Malta has an abnormally high rate of elderly people at risk of poverty and social exclusion when compared to other EU countries, a recent survey shows.

The local figure for people aged over 65 has shot up to 34 per cent while the EU average is 26.5 per cent, according to EU Statistics on Income and Living Conditions.

“Poverty in Malta is segmented,” sociologist Mario Vassallo noted. “When you analyse the population according to the age group, you notice abnormal differences between different age groups. The working population doesn’t seem to be faring badly – it’s the people at the periphery who are.”

Malta has a very serious problem with pensions, Prof. Vassallo added. They are far too low – even high earners who used to earn, for instance, €3,000 a month, are now earning €928 a month.

People on the national minimum pension are earning between €472 and €552 a month.

“People have to pay for internet, telephone, water and electricity bills. There are also medical expenses to take into account in conjunction with support – some elderly people would need a cleaner to help them out, for instance.

“Elderly people struggling with poverty would tend to buy products of a lower quality, which may in turn induce health problems. So there is a multiplier effect.”

Prof. Vassallo called for detailed research that would lead to action.

“There is a dearth of research – we really need to start analysing things properly. The EU statistics gives us pointers but we have to delve much deeper if we want to leave any tangible improvements.”

On Monday, the National Statistics Office highlighted some of the figures, including the at-risk-of-poverty or social exclusion rate which stood at 24 per cent in 2013. The material deprivation and severe material deprivation rates were 19.4 per cent and 9.5 per cent respectively.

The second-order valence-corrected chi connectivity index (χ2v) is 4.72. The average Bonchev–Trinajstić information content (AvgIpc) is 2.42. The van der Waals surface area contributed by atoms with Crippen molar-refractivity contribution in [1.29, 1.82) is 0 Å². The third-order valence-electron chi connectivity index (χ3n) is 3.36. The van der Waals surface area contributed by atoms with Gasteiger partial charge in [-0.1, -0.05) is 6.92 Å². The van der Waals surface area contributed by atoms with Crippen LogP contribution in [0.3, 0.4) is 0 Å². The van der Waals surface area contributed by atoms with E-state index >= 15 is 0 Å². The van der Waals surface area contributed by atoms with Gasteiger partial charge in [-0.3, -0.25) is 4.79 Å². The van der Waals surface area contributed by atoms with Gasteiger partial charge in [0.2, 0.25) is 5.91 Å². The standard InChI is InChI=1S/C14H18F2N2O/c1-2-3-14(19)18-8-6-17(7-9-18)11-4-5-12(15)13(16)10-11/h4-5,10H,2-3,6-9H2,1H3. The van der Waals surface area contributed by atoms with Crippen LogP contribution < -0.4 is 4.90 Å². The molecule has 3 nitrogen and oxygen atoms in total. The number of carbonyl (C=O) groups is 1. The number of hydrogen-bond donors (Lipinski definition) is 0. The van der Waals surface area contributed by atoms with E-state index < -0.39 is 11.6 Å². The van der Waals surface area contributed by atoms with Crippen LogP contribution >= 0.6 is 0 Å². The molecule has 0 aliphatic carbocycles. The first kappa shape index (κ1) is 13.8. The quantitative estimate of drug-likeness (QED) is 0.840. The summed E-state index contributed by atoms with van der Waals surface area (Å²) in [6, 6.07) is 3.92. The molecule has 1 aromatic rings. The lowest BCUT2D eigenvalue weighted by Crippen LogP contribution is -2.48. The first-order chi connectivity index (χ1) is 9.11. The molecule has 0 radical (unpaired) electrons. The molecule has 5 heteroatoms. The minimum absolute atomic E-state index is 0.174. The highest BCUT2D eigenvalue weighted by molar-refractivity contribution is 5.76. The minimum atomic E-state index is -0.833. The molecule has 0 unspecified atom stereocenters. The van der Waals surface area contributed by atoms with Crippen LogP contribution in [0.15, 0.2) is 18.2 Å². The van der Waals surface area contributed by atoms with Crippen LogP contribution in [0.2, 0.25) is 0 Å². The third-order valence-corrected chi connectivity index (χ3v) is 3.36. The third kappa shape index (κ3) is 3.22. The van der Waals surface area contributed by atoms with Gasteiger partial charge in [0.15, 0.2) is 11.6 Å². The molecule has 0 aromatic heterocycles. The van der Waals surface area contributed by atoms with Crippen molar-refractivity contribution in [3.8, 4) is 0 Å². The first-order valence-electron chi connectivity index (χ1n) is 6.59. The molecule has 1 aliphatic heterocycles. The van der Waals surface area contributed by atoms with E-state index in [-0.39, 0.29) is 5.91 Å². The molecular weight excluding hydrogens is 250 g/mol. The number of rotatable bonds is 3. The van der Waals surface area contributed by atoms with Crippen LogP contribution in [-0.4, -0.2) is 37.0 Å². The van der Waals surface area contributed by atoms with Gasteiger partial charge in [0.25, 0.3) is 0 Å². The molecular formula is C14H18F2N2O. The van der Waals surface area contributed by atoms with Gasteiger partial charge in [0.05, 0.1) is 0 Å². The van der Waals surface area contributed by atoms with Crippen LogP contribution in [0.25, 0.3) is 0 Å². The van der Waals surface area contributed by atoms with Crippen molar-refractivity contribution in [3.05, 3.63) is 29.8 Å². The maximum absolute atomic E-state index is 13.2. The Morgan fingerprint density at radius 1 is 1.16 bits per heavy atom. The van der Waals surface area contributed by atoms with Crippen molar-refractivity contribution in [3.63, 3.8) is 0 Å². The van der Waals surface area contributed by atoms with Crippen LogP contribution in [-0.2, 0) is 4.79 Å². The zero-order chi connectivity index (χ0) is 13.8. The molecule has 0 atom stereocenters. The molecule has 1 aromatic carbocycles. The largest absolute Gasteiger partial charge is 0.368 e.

A spokeswoman for the Social Solidarity Ministry said the statistics demonstrated that material deprivation was one of the major social problems.

While direct transfer payments could help, she said, they may not be sufficient to reduce poverty and social exclusion.

The ministry had taken a number of measures to battle poverty, introducing the children’s supplement, in-work benefit scheme for low to medium income families, and the youth guarantee giving young people the chance to re-start training, education or employment, she added.

Last month, the ministry also launched the National Strategic Policy for Poverty Reduction and Social Inclusion.

Additional work was being done on Leap, an EU-funded outreach project which tackles major social problems and helps people out of the poverty trap by helping find employment, often through training.

She said the Qawra branch was now fully operational, with various outreach services for the community, while the Żurrieq centre was getting on track and other Leap centres were due to open this year.

Among the skills taught through Leap is budgeting. “Most of the time, the most vulnerable persons have an issue with budgeting which will eventually lead them to material deprivation,” said the spokeswoman.

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